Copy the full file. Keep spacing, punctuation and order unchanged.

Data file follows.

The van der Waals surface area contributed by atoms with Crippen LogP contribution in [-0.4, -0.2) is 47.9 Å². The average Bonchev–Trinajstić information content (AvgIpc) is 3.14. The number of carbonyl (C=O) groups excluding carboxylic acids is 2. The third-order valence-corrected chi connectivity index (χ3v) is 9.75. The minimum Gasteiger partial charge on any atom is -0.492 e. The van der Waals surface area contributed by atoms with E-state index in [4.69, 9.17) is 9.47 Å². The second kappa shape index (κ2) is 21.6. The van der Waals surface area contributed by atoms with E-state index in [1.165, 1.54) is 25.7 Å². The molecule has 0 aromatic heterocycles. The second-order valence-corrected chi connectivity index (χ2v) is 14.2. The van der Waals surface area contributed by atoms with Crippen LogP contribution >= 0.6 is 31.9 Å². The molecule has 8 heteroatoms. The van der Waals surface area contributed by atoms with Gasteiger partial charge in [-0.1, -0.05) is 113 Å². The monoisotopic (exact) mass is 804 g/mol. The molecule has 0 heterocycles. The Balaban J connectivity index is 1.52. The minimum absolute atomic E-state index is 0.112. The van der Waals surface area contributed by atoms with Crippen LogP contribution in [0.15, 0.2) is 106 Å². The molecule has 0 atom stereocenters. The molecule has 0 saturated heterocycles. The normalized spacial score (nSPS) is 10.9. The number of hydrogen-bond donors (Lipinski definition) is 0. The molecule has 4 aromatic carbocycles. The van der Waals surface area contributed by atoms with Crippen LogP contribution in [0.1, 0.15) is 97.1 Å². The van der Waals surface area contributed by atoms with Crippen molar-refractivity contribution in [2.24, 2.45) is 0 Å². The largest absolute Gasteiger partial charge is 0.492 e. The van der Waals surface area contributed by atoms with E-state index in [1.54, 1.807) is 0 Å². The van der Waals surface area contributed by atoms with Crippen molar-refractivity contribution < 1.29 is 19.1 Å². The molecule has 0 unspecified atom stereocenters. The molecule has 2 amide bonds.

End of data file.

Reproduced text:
The van der Waals surface area contributed by atoms with Crippen LogP contribution in [-0.4, -0.2) is 47.9 Å². The average Bonchev–Trinajstić information content (AvgIpc) is 3.14. The number of carbonyl (C=O) groups excluding carboxylic acids is 2. The third-order valence-corrected chi connectivity index (χ3v) is 9.75. The minimum Gasteiger partial charge on any atom is -0.492 e. The van der Waals surface area contributed by atoms with E-state index in [4.69, 9.17) is 9.47 Å². The second kappa shape index (κ2) is 21.6. The van der Waals surface area contributed by atoms with E-state index in [1.165, 1.54) is 25.7 Å². The molecule has 0 aromatic heterocycles. The second-order valence-corrected chi connectivity index (χ2v) is 14.2. The van der Waals surface area contributed by atoms with Crippen LogP contribution >= 0.6 is 31.9 Å². The molecule has 8 heteroatoms. The van der Waals surface area contributed by atoms with Gasteiger partial charge in [-0.1, -0.05) is 113 Å². The monoisotopic (exact) mass is 804 g/mol. The molecule has 0 heterocycles. The Balaban J connectivity index is 1.52. The minimum absolute atomic E-state index is 0.112. The van der Waals surface area contributed by atoms with Crippen LogP contribution in [0.15, 0.2) is 106 Å². The molecule has 0 atom stereocenters. The molecule has 0 saturated heterocycles. The normalized spacial score (nSPS) is 10.9. The number of hydrogen-bond donors (Lipinski definition) is 0. The molecule has 4 aromatic carbocycles. The van der Waals surface area contributed by atoms with Crippen LogP contribution in [0.1, 0.15) is 97.1 Å². The van der Waals surface area contributed by atoms with Crippen molar-refractivity contribution in [2.24, 2.45) is 0 Å². The largest absolute Gasteiger partial charge is 0.492 e. The van der Waals surface area contributed by atoms with E-state index in [1.54, 1.807) is 0 Å². The van der Waals surface area contributed by atoms with Crippen molar-refractivity contribution < 1.29 is 19.1 Å². The molecule has 0 unspecified atom stereocenters. The molecule has 2 amide bonds.